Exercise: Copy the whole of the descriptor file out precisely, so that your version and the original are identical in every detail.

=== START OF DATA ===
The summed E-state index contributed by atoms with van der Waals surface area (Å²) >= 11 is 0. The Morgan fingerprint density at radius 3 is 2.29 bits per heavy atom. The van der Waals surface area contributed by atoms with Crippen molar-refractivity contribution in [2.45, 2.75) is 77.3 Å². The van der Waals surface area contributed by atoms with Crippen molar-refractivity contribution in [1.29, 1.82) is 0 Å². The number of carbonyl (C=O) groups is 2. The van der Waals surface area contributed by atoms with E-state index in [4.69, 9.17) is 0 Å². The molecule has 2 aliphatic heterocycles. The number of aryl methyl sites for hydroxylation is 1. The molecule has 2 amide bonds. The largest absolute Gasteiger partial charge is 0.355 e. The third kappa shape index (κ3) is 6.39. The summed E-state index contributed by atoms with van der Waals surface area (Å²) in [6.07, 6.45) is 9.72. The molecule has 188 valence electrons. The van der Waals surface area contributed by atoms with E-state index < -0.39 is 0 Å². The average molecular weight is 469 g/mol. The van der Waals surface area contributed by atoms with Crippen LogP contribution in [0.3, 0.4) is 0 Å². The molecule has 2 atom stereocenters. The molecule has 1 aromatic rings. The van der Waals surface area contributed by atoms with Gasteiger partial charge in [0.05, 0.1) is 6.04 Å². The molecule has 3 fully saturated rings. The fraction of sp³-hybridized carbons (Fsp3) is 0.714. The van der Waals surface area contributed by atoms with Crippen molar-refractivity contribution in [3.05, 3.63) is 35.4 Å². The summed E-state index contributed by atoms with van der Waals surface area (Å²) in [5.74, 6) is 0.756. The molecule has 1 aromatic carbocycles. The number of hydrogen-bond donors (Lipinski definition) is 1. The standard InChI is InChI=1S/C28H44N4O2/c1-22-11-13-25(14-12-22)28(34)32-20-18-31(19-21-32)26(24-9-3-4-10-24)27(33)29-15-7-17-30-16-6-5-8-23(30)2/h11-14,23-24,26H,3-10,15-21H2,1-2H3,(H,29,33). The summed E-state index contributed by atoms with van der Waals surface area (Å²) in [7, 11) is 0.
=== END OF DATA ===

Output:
The summed E-state index contributed by atoms with van der Waals surface area (Å²) >= 11 is 0. The Morgan fingerprint density at radius 3 is 2.29 bits per heavy atom. The van der Waals surface area contributed by atoms with Crippen molar-refractivity contribution in [2.45, 2.75) is 77.3 Å². The van der Waals surface area contributed by atoms with Crippen molar-refractivity contribution in [1.29, 1.82) is 0 Å². The number of carbonyl (C=O) groups is 2. The van der Waals surface area contributed by atoms with E-state index in [4.69, 9.17) is 0 Å². The molecule has 2 aliphatic heterocycles. The number of aryl methyl sites for hydroxylation is 1. The molecule has 2 amide bonds. The largest absolute Gasteiger partial charge is 0.355 e. The third kappa shape index (κ3) is 6.39. The summed E-state index contributed by atoms with van der Waals surface area (Å²) in [6.07, 6.45) is 9.72. The molecule has 188 valence electrons. The van der Waals surface area contributed by atoms with E-state index < -0.39 is 0 Å². The average molecular weight is 469 g/mol. The van der Waals surface area contributed by atoms with Crippen LogP contribution in [0.3, 0.4) is 0 Å². The molecule has 2 atom stereocenters. The molecule has 1 aromatic rings. The van der Waals surface area contributed by atoms with Gasteiger partial charge in [0.05, 0.1) is 6.04 Å². The molecule has 3 fully saturated rings. The fraction of sp³-hybridized carbons (Fsp3) is 0.714. The van der Waals surface area contributed by atoms with Crippen molar-refractivity contribution in [3.05, 3.63) is 35.4 Å². The summed E-state index contributed by atoms with van der Waals surface area (Å²) in [5.74, 6) is 0.756. The molecule has 1 aromatic carbocycles. The number of hydrogen-bond donors (Lipinski definition) is 1. The standard InChI is InChI=1S/C28H44N4O2/c1-22-11-13-25(14-12-22)28(34)32-20-18-31(19-21-32)26(24-9-3-4-10-24)27(33)29-15-7-17-30-16-6-5-8-23(30)2/h11-14,23-24,26H,3-10,15-21H2,1-2H3,(H,29,33). The summed E-state index contributed by atoms with van der Waals surface area (Å²) in [7, 11) is 0.